In an effort to reduce homeless deaths, Orange County’s health organization for the poor will devote $100 million to specialized medical programs over the next three years.
The CalOptima board of directors voted Thursday to approve $75 million for a homeless response team and coordination with hospitals for homeless patients as well as new, undefined initiatives.
The board had previously approved $25 million for recuperative care services, mobile treatment teams and the Be Well Orange County Regional Mental Health and Wellness Campus set to open next year in Orange.
The vote followed a Tuesday court hearing, when CalOptima leadership appeared before U.S. District Judge David O. Carter, who is overseeing a landmark homeless case that continues to shape the way the county deals with spiraling homelessness. CalOptima is not named in the lawsuit.
At that hearing, Carter adamantly requested that CalOptima reserve $140 million for new homeless initiatives.
Orange County Supervisor Andrew Do, who sits on the CalOptima board, moved to adopt Carter’s suggestion, but the motion failed without a second from another board member.
The board stuck with the recommendation of its ad hoc committee, which had previously decided on $100 million, with $60 million going toward new initiatives.
The board did decide, however, to use Carter’s deadline, three years, for providing the services. Carter stressed the need to get health programs up and running to limit homeless deaths.
There were more than 250 homeless deaths in 2018, a significant increase from the 181 reported in 2015. Carter issued a court filing on Feb. 19 describing the number of homeless deaths in Orange County as a “crisis.”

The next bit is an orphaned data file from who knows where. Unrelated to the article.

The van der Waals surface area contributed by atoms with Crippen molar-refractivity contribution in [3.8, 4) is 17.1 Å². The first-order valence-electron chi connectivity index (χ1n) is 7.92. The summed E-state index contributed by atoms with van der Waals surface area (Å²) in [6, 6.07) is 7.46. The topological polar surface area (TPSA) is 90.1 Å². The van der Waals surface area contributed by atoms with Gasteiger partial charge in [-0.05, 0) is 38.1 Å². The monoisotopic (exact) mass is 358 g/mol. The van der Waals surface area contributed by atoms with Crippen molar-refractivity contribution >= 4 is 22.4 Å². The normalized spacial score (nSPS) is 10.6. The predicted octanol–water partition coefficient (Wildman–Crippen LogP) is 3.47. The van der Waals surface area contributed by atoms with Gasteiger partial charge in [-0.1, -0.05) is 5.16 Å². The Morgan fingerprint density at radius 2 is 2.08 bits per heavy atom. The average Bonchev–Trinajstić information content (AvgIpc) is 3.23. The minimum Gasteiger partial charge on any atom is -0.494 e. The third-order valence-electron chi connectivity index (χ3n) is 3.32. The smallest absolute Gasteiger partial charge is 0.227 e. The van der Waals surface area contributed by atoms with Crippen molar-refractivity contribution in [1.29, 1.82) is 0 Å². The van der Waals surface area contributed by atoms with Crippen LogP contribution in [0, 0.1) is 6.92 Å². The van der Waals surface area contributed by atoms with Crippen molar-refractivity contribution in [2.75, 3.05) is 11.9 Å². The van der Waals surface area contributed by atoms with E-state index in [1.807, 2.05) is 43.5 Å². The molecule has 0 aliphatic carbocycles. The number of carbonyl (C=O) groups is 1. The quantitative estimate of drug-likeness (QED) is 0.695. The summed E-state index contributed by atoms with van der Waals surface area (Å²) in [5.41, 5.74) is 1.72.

The CalOptima meeting turned emotional as speakers shared how they had been impacted by homelessness.
Assemblywoman Sharon Quirk-Silva (D-Fullerton) spoke through tears about her brother Raymond William Jaso, who was homeless last year when he was struck by a car and died.
“What continues to sadden me is these homeless deaths in Orange County — one of those being my brother,” she said.
Resident Angel VanStark spoke about the need for medical care for the homeless.
VanStark said he administered AIDS testing at a homeless encampment at the Santa Ana Civic Center before it was cleared out last year.
“It’s not just that they are dying, but they are dying from curable diseases,” VanStark said.
After the meeting, Do described the $100 million authorization from the CalOptima board as “inadequate” when compared with Carter’s recommendation, calling the undecided new initiatives “puzzling.”
Do has previously been critical of the organization, saying it’s moving “too slowly” in rolling out its mobile clinical teams.
Michael Schrader, chief executive of CalOptima, said the mobile medical program will start Wednesday.
The organization will partner with five federally-qualified health centers that provide care to anyone, regardless of their health insurance status.
So far, the group has partnered with four: Serve the People, Korean Community Services, Hurtt Family Health Clinic and Central City Community Health Center. AltaMed was originally expected to sign a contract, but had to back out.
Schrader said the organization is searching for a fifth health center. He said the first center will begin administering treatment Wednesday, though he didn’t specify which one. Schrader said he expects the other health centers to be up and running in the streets by the end of April.
Homeless lawsuit update